There are several ways that you can check for the presence of 4D Server (assuming that you cannot connect to it with 4D Client).
To begin with you may want to establish that the machine that 4D Server should be running on is "visible" to you. The "ping" command, which sends a UDP packet to the specified server, can be used to do this. The "ping" command exists on both Mac OS and Windows and uses the syntax:
ping <IP Address>
If you do not know the IP address of the machine you can also use the domain name of the machine, for example:
Note that the ping command will also give you the IP address of the machine. Also note that the ping command will not be able to test for the presence of the 4D Server itself, but instead is used to test for the presence of the machine that the 4D Server should be running on.
After you have established that the machine that should be running 4D Server is visible you can test for the presence of the 4D Server in a few ways:
-A "TELNET" client can be used to connect to 4D Server.
-A port scanning utility can be used to check for the open 4D Server port.
-You can use the 4D Internet Commands plug-in to create a TCP/IP connection to the 4D Server.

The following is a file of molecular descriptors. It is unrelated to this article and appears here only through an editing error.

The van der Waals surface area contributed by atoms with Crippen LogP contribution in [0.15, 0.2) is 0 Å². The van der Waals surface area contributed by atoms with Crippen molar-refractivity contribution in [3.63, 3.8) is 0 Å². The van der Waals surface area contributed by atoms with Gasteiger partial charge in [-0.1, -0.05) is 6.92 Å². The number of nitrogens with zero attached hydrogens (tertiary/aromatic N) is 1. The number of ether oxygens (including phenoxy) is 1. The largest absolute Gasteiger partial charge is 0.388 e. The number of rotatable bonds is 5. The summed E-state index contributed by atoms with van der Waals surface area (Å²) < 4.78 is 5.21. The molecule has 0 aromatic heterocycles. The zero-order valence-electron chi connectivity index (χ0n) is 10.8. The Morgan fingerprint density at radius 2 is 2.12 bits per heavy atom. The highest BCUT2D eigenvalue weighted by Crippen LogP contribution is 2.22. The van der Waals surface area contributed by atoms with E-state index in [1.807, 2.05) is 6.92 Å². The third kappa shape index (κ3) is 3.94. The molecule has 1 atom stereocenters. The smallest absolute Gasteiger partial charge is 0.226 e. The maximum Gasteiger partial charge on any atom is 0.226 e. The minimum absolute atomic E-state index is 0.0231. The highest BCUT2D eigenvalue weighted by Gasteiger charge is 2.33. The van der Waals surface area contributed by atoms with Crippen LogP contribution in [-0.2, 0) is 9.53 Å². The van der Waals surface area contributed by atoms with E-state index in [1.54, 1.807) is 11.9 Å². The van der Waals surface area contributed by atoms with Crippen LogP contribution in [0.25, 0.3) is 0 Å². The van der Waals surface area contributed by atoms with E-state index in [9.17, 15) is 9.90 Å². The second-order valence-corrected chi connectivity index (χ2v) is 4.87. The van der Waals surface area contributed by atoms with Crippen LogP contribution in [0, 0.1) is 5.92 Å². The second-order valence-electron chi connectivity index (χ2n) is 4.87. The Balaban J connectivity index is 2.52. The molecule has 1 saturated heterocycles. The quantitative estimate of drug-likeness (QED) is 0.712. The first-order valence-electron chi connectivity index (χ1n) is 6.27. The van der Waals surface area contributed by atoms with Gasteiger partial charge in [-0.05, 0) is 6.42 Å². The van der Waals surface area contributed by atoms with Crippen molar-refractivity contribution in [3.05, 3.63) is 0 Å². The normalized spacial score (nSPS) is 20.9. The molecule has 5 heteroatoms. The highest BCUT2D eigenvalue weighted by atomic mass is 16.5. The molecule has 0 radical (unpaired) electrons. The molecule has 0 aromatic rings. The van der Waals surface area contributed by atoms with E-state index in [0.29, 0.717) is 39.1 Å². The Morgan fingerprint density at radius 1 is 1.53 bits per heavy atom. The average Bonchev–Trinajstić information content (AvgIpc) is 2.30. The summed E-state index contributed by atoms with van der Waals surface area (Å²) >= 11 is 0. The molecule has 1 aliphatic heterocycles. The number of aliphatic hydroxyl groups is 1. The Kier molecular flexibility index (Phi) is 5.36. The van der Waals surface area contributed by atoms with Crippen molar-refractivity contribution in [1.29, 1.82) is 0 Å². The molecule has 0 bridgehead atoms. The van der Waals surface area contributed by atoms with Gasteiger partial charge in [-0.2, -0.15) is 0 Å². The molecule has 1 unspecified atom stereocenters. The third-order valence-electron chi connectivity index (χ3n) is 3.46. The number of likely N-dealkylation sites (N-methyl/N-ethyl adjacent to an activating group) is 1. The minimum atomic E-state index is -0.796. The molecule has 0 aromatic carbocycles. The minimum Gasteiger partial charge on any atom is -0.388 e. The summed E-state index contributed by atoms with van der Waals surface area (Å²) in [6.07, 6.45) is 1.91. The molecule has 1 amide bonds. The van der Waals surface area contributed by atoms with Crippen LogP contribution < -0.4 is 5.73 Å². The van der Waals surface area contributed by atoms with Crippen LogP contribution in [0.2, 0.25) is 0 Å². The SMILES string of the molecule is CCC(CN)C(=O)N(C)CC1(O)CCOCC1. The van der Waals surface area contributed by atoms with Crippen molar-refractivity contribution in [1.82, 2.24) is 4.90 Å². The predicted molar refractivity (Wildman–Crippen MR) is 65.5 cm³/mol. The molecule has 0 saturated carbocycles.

Note that for any of these tests you will need to know the port that the 4D Server is running on (default 19813).
TELNET is a network protocol that is typically used to provide user oriented command line login sessions between hosts on the Internet. When you make a TELNET connection to a 4D Server the server will respond with the name of the current running database. Of course, if there is not response, then the server is not available.
Port scanning utilities allow you to scan for open ports on the specified machine. Unfortunately, since a port scanner cannot really tell what any open port is used for, you still need to know the port that the 4D Server is expected to be running on. For example, the port scanner might report that port 19813 is open. However any Web server could be configured to occupy this port so you are not guaranteed that a 4D Server is running on that port. Still the likelihood of this occurring, especially if you are using a custom port for 4D Server, is low so port scanning is still a useful technique for checking for the presence of 4D Server.
On Mac OS the ability to scan ports is built into the Network Utility application. On Windows you will need to find a third-party application to accomplish port scanning.
4D Internet Commands:
You can use the TCP/IP commands from the 4D Internet Commands plug-in to create a TCP/IP connection to a machine on a specific port. 4D Server uses TCP/IP protocol for client/server communication. If the connection is not successful, then the server is not present on whichever port you tried to connect to. For more information about the TCP/IP commands available in 4D Internet Commands see: